First of all, thanks to every one of you reading these words. As we’ve stated in the past, this blog gives us an opportunity to be honest that no other media offers. And you reading it gives us a deeper sense of connection, meaning, and is drastically cheaper and more convenient than a therapist. When we hear of our blog address being passed around the web and reaching people we never knew, we are awed. Thank you. With humble gratitude, I am remembering you today.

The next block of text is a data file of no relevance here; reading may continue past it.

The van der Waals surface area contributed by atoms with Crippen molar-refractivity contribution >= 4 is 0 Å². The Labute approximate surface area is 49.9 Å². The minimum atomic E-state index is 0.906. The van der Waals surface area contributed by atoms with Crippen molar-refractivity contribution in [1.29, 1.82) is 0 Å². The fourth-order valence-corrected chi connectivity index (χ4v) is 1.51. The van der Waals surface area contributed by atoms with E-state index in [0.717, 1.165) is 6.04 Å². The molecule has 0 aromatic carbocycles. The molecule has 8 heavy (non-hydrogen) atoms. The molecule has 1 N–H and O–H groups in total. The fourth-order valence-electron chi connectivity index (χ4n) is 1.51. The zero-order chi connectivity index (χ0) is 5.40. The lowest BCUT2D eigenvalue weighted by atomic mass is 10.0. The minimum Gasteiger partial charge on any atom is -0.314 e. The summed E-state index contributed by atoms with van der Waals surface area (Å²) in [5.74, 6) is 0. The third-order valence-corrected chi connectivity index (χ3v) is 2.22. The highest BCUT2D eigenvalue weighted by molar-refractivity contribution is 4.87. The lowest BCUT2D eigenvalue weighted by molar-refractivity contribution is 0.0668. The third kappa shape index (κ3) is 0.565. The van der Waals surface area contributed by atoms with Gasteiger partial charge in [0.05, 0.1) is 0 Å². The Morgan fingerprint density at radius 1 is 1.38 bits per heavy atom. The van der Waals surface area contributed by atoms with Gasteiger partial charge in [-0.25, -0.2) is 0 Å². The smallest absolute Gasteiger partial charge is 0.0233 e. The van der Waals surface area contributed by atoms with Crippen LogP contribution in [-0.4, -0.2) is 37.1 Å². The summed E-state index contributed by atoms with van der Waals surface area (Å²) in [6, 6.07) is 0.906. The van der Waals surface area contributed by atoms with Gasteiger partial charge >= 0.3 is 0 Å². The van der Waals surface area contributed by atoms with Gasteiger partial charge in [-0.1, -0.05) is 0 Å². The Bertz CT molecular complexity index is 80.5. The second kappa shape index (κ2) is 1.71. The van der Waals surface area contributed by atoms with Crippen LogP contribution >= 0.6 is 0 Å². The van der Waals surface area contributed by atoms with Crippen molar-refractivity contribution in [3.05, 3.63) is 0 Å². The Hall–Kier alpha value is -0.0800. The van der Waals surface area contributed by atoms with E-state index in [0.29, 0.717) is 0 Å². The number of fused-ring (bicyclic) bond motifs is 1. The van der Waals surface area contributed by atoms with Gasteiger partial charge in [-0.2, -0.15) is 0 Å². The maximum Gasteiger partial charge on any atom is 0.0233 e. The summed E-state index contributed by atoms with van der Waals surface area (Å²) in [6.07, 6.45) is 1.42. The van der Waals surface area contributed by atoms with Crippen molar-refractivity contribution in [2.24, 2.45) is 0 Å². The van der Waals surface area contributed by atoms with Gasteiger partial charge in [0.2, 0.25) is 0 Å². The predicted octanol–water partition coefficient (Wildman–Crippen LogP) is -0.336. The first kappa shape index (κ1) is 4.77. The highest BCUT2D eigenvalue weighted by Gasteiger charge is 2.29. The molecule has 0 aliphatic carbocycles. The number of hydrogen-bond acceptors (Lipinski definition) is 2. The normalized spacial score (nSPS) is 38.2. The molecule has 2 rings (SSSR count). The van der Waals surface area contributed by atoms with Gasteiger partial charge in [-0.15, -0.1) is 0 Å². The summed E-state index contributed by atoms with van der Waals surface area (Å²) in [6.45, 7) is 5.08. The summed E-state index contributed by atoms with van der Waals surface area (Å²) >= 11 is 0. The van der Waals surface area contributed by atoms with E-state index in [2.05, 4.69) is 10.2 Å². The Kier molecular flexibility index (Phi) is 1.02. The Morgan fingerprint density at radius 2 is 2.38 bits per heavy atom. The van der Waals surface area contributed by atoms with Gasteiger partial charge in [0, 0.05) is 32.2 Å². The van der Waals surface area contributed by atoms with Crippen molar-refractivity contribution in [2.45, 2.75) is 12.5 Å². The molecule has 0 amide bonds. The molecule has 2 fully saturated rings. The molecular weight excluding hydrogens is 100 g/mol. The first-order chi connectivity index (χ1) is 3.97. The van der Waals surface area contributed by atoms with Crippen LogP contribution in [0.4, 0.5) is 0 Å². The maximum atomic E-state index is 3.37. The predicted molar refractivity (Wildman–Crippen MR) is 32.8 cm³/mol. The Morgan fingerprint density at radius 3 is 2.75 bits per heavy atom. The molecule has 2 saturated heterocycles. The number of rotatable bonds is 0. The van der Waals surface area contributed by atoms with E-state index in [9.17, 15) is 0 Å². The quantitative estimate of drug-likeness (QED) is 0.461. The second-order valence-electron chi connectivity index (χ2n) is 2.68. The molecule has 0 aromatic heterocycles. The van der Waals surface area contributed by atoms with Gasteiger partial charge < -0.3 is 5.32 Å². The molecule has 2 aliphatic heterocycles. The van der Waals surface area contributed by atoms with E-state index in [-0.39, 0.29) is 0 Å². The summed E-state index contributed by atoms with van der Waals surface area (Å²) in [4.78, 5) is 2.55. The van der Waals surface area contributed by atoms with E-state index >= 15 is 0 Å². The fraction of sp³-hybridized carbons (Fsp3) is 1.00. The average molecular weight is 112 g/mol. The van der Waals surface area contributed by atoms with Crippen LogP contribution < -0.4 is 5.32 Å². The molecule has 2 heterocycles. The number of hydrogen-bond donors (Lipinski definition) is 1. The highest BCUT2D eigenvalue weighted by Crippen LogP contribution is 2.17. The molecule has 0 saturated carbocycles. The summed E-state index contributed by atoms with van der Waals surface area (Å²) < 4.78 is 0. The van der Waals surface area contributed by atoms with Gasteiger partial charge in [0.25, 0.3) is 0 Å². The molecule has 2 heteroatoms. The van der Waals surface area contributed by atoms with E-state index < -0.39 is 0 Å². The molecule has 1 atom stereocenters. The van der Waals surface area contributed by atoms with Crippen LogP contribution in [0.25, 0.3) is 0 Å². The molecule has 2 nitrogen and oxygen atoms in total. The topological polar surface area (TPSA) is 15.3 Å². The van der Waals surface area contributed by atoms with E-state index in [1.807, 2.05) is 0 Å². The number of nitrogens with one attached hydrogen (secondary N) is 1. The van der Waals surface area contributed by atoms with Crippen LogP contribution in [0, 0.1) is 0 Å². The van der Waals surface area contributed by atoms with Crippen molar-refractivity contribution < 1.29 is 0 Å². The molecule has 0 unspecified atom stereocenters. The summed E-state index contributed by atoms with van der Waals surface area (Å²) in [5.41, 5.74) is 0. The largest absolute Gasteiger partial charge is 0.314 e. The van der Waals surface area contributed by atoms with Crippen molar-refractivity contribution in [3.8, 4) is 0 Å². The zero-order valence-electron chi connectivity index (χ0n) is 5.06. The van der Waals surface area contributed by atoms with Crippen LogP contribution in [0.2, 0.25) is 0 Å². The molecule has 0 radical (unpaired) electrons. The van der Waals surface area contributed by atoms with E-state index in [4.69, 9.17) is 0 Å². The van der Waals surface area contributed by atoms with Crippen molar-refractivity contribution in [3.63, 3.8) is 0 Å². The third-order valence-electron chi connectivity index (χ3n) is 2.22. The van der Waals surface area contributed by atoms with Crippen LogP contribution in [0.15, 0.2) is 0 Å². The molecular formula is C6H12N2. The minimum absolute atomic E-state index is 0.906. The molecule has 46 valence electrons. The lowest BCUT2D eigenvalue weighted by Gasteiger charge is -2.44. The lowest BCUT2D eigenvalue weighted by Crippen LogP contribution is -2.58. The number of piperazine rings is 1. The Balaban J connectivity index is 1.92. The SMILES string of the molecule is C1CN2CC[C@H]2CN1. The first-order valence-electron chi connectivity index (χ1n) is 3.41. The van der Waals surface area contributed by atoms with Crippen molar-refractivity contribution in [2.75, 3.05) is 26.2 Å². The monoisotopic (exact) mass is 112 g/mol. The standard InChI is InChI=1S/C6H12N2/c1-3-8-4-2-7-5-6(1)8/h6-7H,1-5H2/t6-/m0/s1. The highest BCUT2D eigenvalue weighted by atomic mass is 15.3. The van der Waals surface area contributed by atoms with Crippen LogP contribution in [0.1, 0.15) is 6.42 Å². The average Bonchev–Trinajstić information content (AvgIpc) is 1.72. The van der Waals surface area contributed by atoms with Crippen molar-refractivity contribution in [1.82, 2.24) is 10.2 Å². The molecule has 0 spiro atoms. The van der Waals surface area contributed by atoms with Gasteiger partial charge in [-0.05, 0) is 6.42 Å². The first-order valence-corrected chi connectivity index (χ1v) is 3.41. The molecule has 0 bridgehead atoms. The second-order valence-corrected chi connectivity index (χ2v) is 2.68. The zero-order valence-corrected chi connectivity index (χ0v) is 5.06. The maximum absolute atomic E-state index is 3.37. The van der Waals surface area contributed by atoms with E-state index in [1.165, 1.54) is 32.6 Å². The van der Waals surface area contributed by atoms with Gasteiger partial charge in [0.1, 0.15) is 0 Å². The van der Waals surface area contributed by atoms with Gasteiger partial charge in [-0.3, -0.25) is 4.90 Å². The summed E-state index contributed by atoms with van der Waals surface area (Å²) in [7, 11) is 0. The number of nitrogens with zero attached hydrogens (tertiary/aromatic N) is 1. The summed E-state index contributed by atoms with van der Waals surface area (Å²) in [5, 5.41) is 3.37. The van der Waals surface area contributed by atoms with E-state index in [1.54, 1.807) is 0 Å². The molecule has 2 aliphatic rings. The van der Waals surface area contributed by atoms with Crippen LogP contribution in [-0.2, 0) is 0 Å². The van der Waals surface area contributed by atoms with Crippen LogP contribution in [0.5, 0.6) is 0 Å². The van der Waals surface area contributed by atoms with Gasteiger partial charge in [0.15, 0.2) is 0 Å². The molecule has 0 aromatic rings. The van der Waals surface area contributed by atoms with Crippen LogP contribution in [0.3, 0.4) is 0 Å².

We also would be doing ourselves a disservice not to thank you for your prayers. They are awesome. We often feel a sense of being lifted up in prayer. We see miracles happen. I imagine the angels in Heaven holding shut the doors of a bulging silo. Suddenly, with a simple prayer for blessings, they let the doors fly open and the blessings pour out. What you do for us while you are on your knees in prayer… you’ll never know their results in this life, but we feel it here. We covet your prayers. Keep them coming. Thank you. With prayerful gratitude, I am remembering you all in a very special way this month.